"I will remember you."
Translation:Jeg vil huske deg.
How to differentiate between I want to remember you and I will remember you?
You can opt to use "Jeg kommer til å huske deg" or "Jeg skal huske deg" to remove the ambiguity for the future tense.
In real life, there is usually enough context to avoid confusion regardless.
in English also, "will" sometimes means want, as in "I will that you come", or "I will to leave", and indeed again as a noun, as in "last will and testament"
thanks ! that answers exactly my question. I have learnt something more in english today.
How do you translate ''I will remember me.''? Asnwer: ''Jeg vil huske meg.'' So, if you want to translate to norwegian the sentence ''I will remember you'', you need to use ''deg''. ''Du'' is a personal pronoun while ''deg'' is an object pronoun.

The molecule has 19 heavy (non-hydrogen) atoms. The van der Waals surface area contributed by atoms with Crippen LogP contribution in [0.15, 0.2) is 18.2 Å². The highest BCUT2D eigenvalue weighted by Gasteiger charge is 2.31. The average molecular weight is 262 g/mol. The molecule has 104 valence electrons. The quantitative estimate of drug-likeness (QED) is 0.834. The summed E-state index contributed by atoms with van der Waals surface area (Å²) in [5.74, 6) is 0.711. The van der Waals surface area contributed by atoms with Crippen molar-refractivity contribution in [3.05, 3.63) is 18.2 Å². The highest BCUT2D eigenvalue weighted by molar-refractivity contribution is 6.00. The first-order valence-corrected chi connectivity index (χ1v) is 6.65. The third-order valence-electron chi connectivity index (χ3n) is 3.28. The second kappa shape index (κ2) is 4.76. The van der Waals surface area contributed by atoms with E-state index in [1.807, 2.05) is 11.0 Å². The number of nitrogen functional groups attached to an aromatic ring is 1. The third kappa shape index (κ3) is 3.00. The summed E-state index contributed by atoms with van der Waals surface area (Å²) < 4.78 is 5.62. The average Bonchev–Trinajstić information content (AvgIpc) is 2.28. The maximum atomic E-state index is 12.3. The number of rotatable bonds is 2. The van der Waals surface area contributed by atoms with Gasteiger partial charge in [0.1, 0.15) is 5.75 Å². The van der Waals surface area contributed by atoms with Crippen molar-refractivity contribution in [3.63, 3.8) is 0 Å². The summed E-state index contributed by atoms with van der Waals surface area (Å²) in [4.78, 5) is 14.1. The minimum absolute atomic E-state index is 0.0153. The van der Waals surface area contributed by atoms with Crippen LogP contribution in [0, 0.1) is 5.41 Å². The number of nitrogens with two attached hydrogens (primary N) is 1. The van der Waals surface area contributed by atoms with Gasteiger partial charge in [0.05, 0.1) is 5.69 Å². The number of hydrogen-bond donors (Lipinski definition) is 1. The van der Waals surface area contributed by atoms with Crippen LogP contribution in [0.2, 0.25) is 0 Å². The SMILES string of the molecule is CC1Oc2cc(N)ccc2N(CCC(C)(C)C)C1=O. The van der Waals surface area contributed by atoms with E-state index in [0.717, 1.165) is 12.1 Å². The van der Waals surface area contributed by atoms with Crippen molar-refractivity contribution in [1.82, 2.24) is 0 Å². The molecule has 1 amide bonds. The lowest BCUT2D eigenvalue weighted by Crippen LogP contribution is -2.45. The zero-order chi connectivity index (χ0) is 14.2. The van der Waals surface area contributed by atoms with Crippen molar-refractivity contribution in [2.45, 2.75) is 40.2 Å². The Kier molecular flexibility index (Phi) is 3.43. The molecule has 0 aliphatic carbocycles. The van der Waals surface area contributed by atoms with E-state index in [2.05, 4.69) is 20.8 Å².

Or better to say that the subject and object forms are both "you". They sort of do change, but you can't tell in isolation. The other pronouns don't have this problem, except for "it" and the rarely used "one". I - me, we - us, he - him, she - her, they - them.
I will remember yourself
I will remember you
I will remember myself
I will remember me
The tops sound a bit more correct to me. I always think of "myself/yourself" whenever I see "meg/deg". Is this true?
Just to clarify, "I want to remember you" would be "Jeg vil å huske deg," correct?
There's no need to use ''å ''(which means ''to'' in english). Because ''vil'' in norwegian is translated as ''want to''. So, when you say ''Jeg vil'', it's translated to english as ''i want to'' and thus, there is no need to use ''å ''. Hope you got the idea!